Tal Law implementation days away

Maximum monthly payment for haredim with 2 kids who do service is NIS 2,100.

By MATTHEW WAGNER
July 2, 2007 21:00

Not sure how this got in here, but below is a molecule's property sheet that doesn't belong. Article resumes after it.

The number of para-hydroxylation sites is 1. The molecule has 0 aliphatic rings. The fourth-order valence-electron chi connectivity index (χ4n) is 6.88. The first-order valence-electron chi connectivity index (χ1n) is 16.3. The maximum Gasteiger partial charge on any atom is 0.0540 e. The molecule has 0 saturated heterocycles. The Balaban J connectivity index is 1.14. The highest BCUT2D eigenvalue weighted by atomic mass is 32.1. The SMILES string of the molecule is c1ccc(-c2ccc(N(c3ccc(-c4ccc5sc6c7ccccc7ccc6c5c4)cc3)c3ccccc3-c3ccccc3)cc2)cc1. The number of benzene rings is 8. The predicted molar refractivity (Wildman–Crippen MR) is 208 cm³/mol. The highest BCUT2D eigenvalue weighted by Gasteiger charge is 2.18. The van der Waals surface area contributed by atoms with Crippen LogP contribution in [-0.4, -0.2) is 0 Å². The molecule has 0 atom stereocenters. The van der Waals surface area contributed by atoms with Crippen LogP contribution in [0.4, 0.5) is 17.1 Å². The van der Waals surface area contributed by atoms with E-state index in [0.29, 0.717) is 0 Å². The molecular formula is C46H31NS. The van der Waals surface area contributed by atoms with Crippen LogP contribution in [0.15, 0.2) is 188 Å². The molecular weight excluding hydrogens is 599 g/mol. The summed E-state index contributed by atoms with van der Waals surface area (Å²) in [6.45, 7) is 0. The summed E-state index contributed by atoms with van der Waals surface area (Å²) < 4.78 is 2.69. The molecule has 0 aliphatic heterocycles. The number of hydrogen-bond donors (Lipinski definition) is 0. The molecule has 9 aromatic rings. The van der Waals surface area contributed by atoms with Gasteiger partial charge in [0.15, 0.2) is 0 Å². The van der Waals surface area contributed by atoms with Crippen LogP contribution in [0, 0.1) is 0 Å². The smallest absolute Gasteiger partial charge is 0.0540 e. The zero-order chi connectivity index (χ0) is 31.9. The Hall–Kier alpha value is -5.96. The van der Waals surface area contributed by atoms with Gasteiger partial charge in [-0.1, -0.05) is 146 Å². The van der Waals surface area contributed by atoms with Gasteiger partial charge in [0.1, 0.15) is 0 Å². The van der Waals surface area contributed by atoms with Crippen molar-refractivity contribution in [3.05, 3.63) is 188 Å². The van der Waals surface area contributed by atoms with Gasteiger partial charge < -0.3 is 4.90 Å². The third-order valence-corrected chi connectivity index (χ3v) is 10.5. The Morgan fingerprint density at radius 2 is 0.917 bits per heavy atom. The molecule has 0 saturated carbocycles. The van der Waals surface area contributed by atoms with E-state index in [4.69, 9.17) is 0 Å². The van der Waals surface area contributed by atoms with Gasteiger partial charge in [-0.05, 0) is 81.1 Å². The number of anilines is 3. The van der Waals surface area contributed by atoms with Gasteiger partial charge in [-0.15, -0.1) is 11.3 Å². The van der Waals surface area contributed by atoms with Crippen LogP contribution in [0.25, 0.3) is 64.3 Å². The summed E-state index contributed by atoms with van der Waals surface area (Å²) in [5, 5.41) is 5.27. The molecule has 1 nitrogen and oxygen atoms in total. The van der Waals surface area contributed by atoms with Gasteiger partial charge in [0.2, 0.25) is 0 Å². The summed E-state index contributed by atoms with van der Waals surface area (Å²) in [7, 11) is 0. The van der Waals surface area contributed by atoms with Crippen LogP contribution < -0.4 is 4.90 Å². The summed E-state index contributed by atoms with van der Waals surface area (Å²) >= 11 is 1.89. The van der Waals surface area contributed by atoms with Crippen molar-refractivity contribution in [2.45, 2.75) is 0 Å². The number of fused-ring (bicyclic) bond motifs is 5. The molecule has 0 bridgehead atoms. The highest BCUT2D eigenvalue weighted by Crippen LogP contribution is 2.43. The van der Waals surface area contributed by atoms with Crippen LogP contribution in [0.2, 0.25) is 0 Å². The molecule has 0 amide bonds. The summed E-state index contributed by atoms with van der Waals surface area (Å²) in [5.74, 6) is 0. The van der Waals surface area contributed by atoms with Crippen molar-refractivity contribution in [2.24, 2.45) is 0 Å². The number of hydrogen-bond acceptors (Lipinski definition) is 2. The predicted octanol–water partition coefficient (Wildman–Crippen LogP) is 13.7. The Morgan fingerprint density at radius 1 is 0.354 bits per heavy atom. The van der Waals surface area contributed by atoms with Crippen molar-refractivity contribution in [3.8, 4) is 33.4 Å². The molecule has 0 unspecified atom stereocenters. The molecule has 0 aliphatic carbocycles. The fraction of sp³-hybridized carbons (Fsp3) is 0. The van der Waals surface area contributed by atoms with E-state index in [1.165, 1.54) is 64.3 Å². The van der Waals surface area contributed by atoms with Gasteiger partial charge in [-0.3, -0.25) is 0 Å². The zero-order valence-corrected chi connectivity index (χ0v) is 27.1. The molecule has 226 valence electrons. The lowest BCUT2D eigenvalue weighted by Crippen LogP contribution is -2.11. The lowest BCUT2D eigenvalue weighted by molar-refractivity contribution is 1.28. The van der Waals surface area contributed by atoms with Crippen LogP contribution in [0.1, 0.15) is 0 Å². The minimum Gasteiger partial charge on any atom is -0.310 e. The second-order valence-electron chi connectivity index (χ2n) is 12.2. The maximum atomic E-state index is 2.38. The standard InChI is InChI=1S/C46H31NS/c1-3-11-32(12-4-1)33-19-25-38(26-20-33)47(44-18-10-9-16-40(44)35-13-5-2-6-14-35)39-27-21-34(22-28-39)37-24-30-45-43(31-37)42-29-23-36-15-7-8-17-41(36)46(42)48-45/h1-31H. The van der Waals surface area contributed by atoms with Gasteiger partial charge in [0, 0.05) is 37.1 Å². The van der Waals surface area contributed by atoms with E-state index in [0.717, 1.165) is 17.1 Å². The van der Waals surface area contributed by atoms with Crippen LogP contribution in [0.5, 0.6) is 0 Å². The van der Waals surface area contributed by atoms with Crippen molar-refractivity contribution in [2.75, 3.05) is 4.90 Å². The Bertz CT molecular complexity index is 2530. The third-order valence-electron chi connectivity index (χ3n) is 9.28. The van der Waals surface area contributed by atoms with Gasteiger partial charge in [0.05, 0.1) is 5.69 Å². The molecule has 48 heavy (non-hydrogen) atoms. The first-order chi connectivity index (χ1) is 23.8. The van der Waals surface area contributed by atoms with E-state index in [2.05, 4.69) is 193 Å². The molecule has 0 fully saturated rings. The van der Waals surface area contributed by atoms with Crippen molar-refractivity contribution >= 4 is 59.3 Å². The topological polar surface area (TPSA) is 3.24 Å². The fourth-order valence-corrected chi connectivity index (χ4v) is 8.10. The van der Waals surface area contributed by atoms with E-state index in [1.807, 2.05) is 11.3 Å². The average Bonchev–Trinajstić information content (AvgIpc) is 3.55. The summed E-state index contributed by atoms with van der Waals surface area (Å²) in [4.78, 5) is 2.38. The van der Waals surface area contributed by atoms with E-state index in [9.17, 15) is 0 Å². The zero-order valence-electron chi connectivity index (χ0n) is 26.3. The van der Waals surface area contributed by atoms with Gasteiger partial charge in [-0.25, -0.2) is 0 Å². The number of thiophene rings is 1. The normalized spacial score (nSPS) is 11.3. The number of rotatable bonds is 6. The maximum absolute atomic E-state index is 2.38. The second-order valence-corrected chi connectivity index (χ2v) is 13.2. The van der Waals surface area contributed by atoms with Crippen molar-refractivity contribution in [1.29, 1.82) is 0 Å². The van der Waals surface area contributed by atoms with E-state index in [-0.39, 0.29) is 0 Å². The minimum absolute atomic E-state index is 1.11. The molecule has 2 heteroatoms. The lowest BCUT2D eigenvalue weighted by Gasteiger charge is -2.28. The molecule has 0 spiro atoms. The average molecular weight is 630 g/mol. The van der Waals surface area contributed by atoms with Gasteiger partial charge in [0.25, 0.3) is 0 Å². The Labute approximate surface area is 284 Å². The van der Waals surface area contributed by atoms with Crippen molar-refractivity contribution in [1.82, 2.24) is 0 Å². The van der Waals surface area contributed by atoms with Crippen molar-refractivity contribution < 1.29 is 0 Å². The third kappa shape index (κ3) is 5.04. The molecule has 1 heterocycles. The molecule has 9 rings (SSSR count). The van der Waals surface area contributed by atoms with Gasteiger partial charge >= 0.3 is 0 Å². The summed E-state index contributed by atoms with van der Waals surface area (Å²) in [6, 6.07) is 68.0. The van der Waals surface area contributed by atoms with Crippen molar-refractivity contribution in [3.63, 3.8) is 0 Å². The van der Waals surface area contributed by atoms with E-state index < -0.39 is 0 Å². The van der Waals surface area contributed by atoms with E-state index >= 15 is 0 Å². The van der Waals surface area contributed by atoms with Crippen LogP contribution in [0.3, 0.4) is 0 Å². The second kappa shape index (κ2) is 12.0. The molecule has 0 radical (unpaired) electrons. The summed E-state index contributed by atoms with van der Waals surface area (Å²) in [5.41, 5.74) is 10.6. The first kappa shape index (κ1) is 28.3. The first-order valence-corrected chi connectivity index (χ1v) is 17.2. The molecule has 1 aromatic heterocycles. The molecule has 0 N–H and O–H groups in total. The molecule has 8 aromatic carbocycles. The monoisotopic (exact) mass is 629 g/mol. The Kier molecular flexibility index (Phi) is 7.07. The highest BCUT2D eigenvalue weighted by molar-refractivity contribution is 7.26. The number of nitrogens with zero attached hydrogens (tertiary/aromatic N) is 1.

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In the coming days, the Tal Law - designed to get haredim off the dole, out of yeshivot and into the job market - will be implemented for the first time since it was first passed by the Knesset five years ago. The Tal Law exempts haredim from army service but obligates them instead to serve one full year of national, non-military service. After this year of national service, options for which include working for Magen David Adom, the firefighters or at a local authority's social services department, the haredi man is permitted to join the work force. But no one is expecting thousands of black hat-wearing yeshiva scholars to come pouring out of the well-lit, air-conditioned study halls, roll up their sleeves and start serving as Magen David Adom paramedics, firefighters and community workers in the near future. "We expect a few dozen to start national service in the next months," David Knafo, head of special tasks in the Social Affairs Ministry, who is responsible for implementing the Tal Law, said Sunday. "We hope that the first few who join will have a positive experience and others will follow." However, Rabbi Haim Aharon Yosefi, a member of the haredi Lithuanian Degel Hatorah party who advises young yeshiva students on employment options, was strongly critical of the way the law was being implemented. "The people who wrote the law are clueless about the way the haredi community operates," said Yosefi, who was critical of the small amount of money paid to those haredi men who do full-time national service. The maximum monthly payment, provided to a couple with at least two children, is NIS 2,100. "How can someone support a family on that?" Yosefi asked rhetorically. "There are married men already working for a few years that were called up to do national service. They cannot just leave their job and work for next to nothing as a paramedic." However, Knafo pointed out that NIS 2,100 a month was more than an average yeshiva student's stipend. He also said that it was possible to do national service part-time (four hours a day) for two years. "Someone who is already working can fulfill his duty to the state of Israel in the evenings after work." Knafo said that the total 2007 budget for implementation of the Tal Law was NIS 5 million. Mandatory military service laws in Israel require every young man to join the IDF at age 18. Haredim who study in yeshivot full-time can defer their army service indefinitely, and the vast majority do. They are taught from an early age to shun the IDF, whose co-ed activities and secular environment are considered detrimental to the spiritual development of a God-fearing Jew. Yeshiva students are also taught to despise Zionism, which is presented as a rebellion against traditional faith-based Judaism. But young men who marry and find that they cannot support a family on the meager monthly yeshiva stipend are stuck. They are forbidden to work legally until they serve in the army or until they reach the age of 41, or 31 if they have at least five children. Many haredim manage to sidestep employment restrictions by getting paid under the table or working in the black market while remaining registered at a yeshiva. Some 37,000 haredi young men aged 18 to 40 defer military service. Less than half are eligible for the Tal Law, since only married men aged 22 to 40 and single men aged 26 to 40 can join. When the Tal Law was passed in 2002, it was supported by MK Avraham Ravitz (United Torah Judaism) who felt it was obligatory to provide an avenue to employment for those who wished to work. But the law was opposed by some haredim, who resented legislation that tried to force their young yeshiva students to abandon their studies. Many still do. "If legislators think that by passing a law they can force haredim to work they are totally mistaken," said Zaka head Yehuda Meshi-Zahav. In contrast, ardently secular political parties such as Meretz and Shinui opposed the law because it gave preferential treatment to haredim, who were required to serve for only a year, as opposed to the mandatory army service of three years. According to the Tal Law, which was recently renewed with the support of haredi parties for an additional five years, at the age of 22 haredi yeshiva students are permitted to join the job market for a year, during which they must decide whether to support themselves or to return to a life of Torah study. If a student chooses to work, he must first complete a year of national service. The first stage of implementing of the Tal Law began three years ago. Yeshiva students were allowed to suspend their yeshiva studies for a year. If, at the end of the year, they chose to leave the yeshiva and begin working they were not required to do any national service since the bureaucratic apparatus needed to enlist these men in national service had not been put in place. Rather, they continued to work knowing that there was an outside chance that one day they would be called up to do a year of national service. That day has come. In recent weeks, haredi dailies have reported that the Defense Ministry began sending letters to former yeshiva students who are now in the work force. The letters directed these young men to contact the Social Affairs Ministry to inquire about their national service. So far some 175 young men have contacted the ministry. Over half (55%) are between 26 and 30 years old; 20% are between 22 and 25; 23% between are 31 and 35 and 2% between 36 and 40. Most (68%) are married with at least two children; 20% are married with one child and 7% are single. Some 38% live in Bnei Brak, 37% in Jerusalem, 11% in Modi'in Ilit. Welfare and Social Affairs Minister Isaac Herzog (Labor) said that implementation of the Tal Law was "a significant step on the way to changing the perception of service in Israel. The law integrates all walks of Israeli society while respecting each group's values and principles. Yeshiva students' contribution to national service is important for both Israeli society and the haredim."